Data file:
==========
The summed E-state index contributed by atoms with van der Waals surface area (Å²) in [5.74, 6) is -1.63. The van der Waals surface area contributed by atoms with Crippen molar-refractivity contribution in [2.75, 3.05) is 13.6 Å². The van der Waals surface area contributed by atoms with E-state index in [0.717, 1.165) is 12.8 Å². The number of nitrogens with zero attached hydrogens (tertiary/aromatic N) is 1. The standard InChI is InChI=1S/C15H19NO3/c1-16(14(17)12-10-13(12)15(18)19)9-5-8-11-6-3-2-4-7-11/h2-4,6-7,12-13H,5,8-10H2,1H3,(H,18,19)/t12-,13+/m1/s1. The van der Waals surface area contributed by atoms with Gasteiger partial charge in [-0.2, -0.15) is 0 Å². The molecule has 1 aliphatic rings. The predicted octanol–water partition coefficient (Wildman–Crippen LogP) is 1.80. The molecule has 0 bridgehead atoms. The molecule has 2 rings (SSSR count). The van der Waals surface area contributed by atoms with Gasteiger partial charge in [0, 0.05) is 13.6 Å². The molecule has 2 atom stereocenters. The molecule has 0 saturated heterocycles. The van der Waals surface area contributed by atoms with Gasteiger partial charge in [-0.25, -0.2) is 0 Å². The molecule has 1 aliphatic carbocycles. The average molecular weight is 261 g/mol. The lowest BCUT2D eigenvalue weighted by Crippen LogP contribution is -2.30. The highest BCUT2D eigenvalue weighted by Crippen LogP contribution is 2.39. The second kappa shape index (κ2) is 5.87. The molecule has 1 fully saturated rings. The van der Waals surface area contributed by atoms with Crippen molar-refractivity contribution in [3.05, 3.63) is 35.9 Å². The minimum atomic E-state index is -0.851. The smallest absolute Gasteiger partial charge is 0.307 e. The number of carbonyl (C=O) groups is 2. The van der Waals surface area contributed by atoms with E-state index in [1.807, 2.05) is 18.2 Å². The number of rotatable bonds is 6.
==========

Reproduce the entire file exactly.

The summed E-state index contributed by atoms with van der Waals surface area (Å²) in [5.74, 6) is -1.63. The van der Waals surface area contributed by atoms with Crippen molar-refractivity contribution in [2.75, 3.05) is 13.6 Å². The van der Waals surface area contributed by atoms with E-state index in [0.717, 1.165) is 12.8 Å². The number of nitrogens with zero attached hydrogens (tertiary/aromatic N) is 1. The standard InChI is InChI=1S/C15H19NO3/c1-16(14(17)12-10-13(12)15(18)19)9-5-8-11-6-3-2-4-7-11/h2-4,6-7,12-13H,5,8-10H2,1H3,(H,18,19)/t12-,13+/m1/s1. The van der Waals surface area contributed by atoms with Gasteiger partial charge in [-0.2, -0.15) is 0 Å². The molecule has 1 aliphatic rings. The predicted octanol–water partition coefficient (Wildman–Crippen LogP) is 1.80. The molecule has 0 bridgehead atoms. The molecule has 2 rings (SSSR count). The van der Waals surface area contributed by atoms with Gasteiger partial charge in [0, 0.05) is 13.6 Å². The molecule has 2 atom stereocenters. The molecule has 0 saturated heterocycles. The van der Waals surface area contributed by atoms with Gasteiger partial charge in [-0.25, -0.2) is 0 Å². The molecule has 1 aliphatic carbocycles. The average molecular weight is 261 g/mol. The lowest BCUT2D eigenvalue weighted by Crippen LogP contribution is -2.30. The highest BCUT2D eigenvalue weighted by Crippen LogP contribution is 2.39. The second kappa shape index (κ2) is 5.87. The molecule has 1 fully saturated rings. The van der Waals surface area contributed by atoms with Crippen molar-refractivity contribution in [3.05, 3.63) is 35.9 Å². The minimum atomic E-state index is -0.851. The smallest absolute Gasteiger partial charge is 0.307 e. The number of carbonyl (C=O) groups is 2. The van der Waals surface area contributed by atoms with E-state index in [1.807, 2.05) is 18.2 Å². The number of rotatable bonds is 6.